The governor of Sudan’s South Kordofan state has expressed fury over a videotaped footage aired by the Qatar-based al-Jazeera TV showing him instructing troops not take any prisoners in the course of their fighting with rebels.
Al-Jazeera TV footage showing South Kordofan governor Ahmed Haroun addressing troops battling insurgents in his state
"You must hand over the place clean. Rub it, crush it and sweep it. Don’t bring them back alive. We have no space for them" the undated film showed Haroun as saying at what Al-Jazeera says was a base freshly captured by Khartoum from Sudan People Liberation Movement North (SPLM-N).
An army commander standing near Haroun then says: "Don’t bring them back, eat them alive" amid laughter by the group in the video.
"Don’t create an administrative burden for us [by bringing back prisoners alive]" Haroun said.
The states of South Kordofan and Blue Nile along the poorly defined borders with South Sudan are home to populations which sided with the south during the civil war but were left on the Sudan side of the border. The Sudanese army has been fighting SPLM-N in both states since last year. Both sides accuse the other of invoking the battles.
The fighting has displaced more than 410,000 people in both states, more than 100,000 of them to South Sudan, according to the United Nations.
South Kordofan in particular has witnessed fierce battles in recent weeks between Sudan Armed Forces (SAF) and SPLM-N on one side and with South Sudan’s People Liberation Army (SPLA) on the other.
The Islamist oriented Alwan newspaper published in Khartoum quoted Haroun as saying that Al-Jazeera maliciously edited the video to distort what he said.
The governor said that the "Rub it, crush it and sweep it" is a slogan used by Sudan’s Central Reserve forces. He went on to say that the word "Don’t" was added to the "bring him alive" sentence in order to link events in his state to the charges leveled against him by the International Criminal Court (ICC).
He declared that he will begin legal proceedings against al-Jazeera TV network describing the matter "clear fabrication and fraud".
In 2007, Haroun became the first Sudanese official to be charged by the ICC in connection with war crimes allegedly committed in Sudan’s western region of Darfur. At the time he held the position of state minister for humanitarian affairs though the crimes he was indicted on were committed while he was the state minister for interior.
The charges against him include 51 counts of murder, mass rape and torture.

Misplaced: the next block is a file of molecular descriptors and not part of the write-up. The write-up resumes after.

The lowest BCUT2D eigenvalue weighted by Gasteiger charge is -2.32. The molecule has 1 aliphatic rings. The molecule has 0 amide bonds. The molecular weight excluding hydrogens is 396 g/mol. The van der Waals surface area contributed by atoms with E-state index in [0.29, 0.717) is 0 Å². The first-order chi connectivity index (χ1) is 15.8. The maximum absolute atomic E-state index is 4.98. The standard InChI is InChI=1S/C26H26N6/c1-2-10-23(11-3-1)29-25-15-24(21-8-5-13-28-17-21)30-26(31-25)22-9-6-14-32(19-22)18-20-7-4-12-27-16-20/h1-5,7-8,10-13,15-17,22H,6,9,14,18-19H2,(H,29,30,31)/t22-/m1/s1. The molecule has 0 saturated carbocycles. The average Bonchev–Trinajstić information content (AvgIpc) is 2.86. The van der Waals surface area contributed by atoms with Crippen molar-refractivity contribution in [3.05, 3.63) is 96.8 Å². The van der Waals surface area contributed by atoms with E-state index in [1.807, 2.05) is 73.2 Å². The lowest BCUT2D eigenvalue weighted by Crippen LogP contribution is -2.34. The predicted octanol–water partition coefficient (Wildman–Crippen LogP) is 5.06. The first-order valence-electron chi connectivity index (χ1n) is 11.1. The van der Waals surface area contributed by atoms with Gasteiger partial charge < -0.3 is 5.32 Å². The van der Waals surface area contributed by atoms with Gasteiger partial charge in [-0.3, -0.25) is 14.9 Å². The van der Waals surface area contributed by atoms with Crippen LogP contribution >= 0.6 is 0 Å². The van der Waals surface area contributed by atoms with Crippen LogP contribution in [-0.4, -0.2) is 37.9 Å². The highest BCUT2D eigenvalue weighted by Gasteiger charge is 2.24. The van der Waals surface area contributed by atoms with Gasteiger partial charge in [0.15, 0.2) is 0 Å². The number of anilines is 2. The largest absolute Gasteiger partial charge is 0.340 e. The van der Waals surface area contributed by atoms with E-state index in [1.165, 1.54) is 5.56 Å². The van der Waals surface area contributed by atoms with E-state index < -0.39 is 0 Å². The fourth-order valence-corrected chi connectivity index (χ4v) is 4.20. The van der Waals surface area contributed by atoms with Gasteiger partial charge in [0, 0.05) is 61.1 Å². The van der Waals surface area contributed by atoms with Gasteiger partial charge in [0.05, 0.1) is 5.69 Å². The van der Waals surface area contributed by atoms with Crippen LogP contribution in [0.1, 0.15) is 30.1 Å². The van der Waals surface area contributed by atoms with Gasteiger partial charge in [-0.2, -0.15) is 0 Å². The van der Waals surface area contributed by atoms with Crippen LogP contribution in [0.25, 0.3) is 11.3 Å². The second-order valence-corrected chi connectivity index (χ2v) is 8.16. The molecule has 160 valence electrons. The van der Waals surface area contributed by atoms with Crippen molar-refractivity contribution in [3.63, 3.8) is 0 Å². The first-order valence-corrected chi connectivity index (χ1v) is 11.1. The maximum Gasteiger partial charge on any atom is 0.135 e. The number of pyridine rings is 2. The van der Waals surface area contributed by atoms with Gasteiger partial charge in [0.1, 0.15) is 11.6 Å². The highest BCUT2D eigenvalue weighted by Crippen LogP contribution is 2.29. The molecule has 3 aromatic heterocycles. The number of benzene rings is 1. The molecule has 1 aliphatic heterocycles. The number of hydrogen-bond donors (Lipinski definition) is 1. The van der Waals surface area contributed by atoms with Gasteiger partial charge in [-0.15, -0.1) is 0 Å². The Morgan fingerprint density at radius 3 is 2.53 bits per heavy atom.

Sudan refused to hand him or any other citizen to the Hague-based court.
Rabie Abdel-Aati, the media officer at the ruling National Congress Party (NCP), said Haroun’s remarks were taken out of context and were "not interpreted correctly".
"He is not ordering the soldiers to kill civilians but to kill rebels; this is war," Abdel-Aati told al-Jazeera on Saturday.
"What was said by the Southern Kordofan governor to the soldiers is in the context of mobilization of soldiers to confront and to chase the rebels to the south where they are coming from. What do you want us to do if rebels come and invade the area and threaten civilians and disturb peace and security in the area? I think that what is said by the governor is absolutely correct to confront those," the NCP official said.
"They are coming to kill our soldiers and our soldiers have a right to kill them." he added.
The outgoing ICC prosecutor Luis Moreno-Ocampo told al-Jazeera that killing prisoners constitutes a crime under international law.
"A commander has a responsibility to ensure that his troops are not violating the law. He cannot encourage them to commit crimes. ’Take no prisoners’ means a crime against humanity or a war crime, because if the prisoner was a combatant it is a war crime and if the prisoner was a civilian it’s a crime against humanity." Ocampo said.
"In both cases, it confirms the pattern that Mr. Haroun should be arrested and brought before the ICC to stop the crimes" the ICC prosecutor added.
Last year, the United Nations human rights office documented alleged violations during the South Kordofan war including extrajudicial killings, illegal detention, enforced disappearances, attacks against civilians, looting of homes and mass displacement.
The allegations, "if substantiated, could amount to crimes against humanity or war crimes," the United Nations said. Most of the reported violations were blamed on Sudan’s army and its allied militias.
In Brussels, the High Representative of the European Union for Foreign Affairs and Security Policy Catherine Ashton expressing alarm over Haroun’s remarks shown on al-Jazeera.
"I am alarmed at video footage showing Ahmed Haroun, the Governor of Southern Kordofan, urging Sudanese soldiers to take no prisoners during fighting in Southern Kordofan and a Government of Sudan spokesman defending these statements," Ashton said in a statement released today.
"A deliberate policy of taking no prisoners during armed conflict constitutes a war crime. The Geneva Conventions prohibit ordering that there shall be no survivors. The Government of Sudan must ensure that the Sudan Armed Forces abide by international humanitarian law at all times".